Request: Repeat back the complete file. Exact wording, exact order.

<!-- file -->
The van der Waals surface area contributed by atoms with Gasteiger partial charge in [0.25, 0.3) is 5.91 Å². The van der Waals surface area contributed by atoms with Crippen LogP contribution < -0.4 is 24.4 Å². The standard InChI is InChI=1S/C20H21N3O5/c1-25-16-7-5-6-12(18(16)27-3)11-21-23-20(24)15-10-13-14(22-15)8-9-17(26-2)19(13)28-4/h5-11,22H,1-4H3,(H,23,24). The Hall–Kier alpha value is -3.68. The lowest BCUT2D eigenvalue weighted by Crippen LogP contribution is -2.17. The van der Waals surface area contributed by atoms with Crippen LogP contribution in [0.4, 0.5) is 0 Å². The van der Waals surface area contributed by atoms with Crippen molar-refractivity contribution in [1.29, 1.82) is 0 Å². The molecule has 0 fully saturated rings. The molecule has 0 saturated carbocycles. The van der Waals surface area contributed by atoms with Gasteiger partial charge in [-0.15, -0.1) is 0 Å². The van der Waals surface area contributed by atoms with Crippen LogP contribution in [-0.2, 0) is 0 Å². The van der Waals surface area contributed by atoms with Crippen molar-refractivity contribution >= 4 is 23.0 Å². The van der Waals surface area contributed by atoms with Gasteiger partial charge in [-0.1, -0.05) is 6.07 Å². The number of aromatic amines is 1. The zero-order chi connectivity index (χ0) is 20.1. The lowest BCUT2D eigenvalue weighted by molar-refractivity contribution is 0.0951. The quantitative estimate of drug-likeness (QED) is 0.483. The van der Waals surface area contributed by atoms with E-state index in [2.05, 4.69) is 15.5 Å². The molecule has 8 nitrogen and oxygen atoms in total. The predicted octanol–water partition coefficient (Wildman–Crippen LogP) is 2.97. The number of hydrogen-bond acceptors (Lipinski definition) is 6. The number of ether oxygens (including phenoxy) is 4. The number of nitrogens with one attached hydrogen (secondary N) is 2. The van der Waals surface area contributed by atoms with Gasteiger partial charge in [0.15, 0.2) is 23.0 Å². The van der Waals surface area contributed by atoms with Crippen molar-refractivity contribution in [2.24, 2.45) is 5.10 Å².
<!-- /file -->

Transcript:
The van der Waals surface area contributed by atoms with Gasteiger partial charge in [0.25, 0.3) is 5.91 Å². The van der Waals surface area contributed by atoms with Crippen LogP contribution < -0.4 is 24.4 Å². The standard InChI is InChI=1S/C20H21N3O5/c1-25-16-7-5-6-12(18(16)27-3)11-21-23-20(24)15-10-13-14(22-15)8-9-17(26-2)19(13)28-4/h5-11,22H,1-4H3,(H,23,24). The Hall–Kier alpha value is -3.68. The lowest BCUT2D eigenvalue weighted by Crippen LogP contribution is -2.17. The van der Waals surface area contributed by atoms with Crippen LogP contribution in [0.4, 0.5) is 0 Å². The van der Waals surface area contributed by atoms with Crippen molar-refractivity contribution in [1.29, 1.82) is 0 Å². The molecule has 0 fully saturated rings. The molecule has 0 saturated carbocycles. The van der Waals surface area contributed by atoms with Gasteiger partial charge in [-0.15, -0.1) is 0 Å². The van der Waals surface area contributed by atoms with Crippen LogP contribution in [-0.2, 0) is 0 Å². The van der Waals surface area contributed by atoms with Crippen molar-refractivity contribution >= 4 is 23.0 Å². The van der Waals surface area contributed by atoms with Gasteiger partial charge in [-0.1, -0.05) is 6.07 Å². The number of aromatic amines is 1. The zero-order chi connectivity index (χ0) is 20.1. The lowest BCUT2D eigenvalue weighted by molar-refractivity contribution is 0.0951. The quantitative estimate of drug-likeness (QED) is 0.483. The van der Waals surface area contributed by atoms with E-state index in [2.05, 4.69) is 15.5 Å². The molecule has 8 nitrogen and oxygen atoms in total. The predicted octanol–water partition coefficient (Wildman–Crippen LogP) is 2.97. The number of hydrogen-bond acceptors (Lipinski definition) is 6. The number of ether oxygens (including phenoxy) is 4. The number of nitrogens with one attached hydrogen (secondary N) is 2. The van der Waals surface area contributed by atoms with Gasteiger partial charge in [0.15, 0.2) is 23.0 Å². The van der Waals surface area contributed by atoms with Crippen molar-refractivity contribution in [2.24, 2.45) is 5.10 Å².